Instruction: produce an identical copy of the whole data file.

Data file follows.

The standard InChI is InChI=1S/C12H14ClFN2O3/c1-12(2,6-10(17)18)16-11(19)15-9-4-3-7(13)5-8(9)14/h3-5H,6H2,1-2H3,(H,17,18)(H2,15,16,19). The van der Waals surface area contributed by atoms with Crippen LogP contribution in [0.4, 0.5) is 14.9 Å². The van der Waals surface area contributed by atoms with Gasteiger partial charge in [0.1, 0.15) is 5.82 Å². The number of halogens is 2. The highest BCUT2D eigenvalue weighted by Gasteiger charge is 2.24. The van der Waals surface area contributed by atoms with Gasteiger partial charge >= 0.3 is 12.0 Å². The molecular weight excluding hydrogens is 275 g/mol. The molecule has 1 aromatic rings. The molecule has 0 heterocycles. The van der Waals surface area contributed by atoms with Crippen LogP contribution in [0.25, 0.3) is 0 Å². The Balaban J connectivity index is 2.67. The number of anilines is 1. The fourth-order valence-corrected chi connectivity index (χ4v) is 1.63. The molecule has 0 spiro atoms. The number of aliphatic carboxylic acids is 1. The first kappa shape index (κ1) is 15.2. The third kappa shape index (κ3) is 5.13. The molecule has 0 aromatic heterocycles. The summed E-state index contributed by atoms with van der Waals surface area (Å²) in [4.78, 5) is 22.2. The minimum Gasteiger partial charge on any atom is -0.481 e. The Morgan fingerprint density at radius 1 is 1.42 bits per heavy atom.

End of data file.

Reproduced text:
The standard InChI is InChI=1S/C12H14ClFN2O3/c1-12(2,6-10(17)18)16-11(19)15-9-4-3-7(13)5-8(9)14/h3-5H,6H2,1-2H3,(H,17,18)(H2,15,16,19). The van der Waals surface area contributed by atoms with Crippen LogP contribution in [0.4, 0.5) is 14.9 Å². The van der Waals surface area contributed by atoms with Gasteiger partial charge in [0.1, 0.15) is 5.82 Å². The number of halogens is 2. The highest BCUT2D eigenvalue weighted by Gasteiger charge is 2.24. The van der Waals surface area contributed by atoms with Gasteiger partial charge >= 0.3 is 12.0 Å². The molecular weight excluding hydrogens is 275 g/mol. The molecule has 1 aromatic rings. The molecule has 0 heterocycles. The van der Waals surface area contributed by atoms with Crippen LogP contribution in [0.25, 0.3) is 0 Å². The Balaban J connectivity index is 2.67. The number of anilines is 1. The fourth-order valence-corrected chi connectivity index (χ4v) is 1.63. The molecule has 0 spiro atoms. The number of aliphatic carboxylic acids is 1. The first kappa shape index (κ1) is 15.2. The third kappa shape index (κ3) is 5.13. The molecule has 0 aromatic heterocycles. The summed E-state index contributed by atoms with van der Waals surface area (Å²) in [4.78, 5) is 22.2. The minimum Gasteiger partial charge on any atom is -0.481 e. The Morgan fingerprint density at radius 1 is 1.42 bits per heavy atom.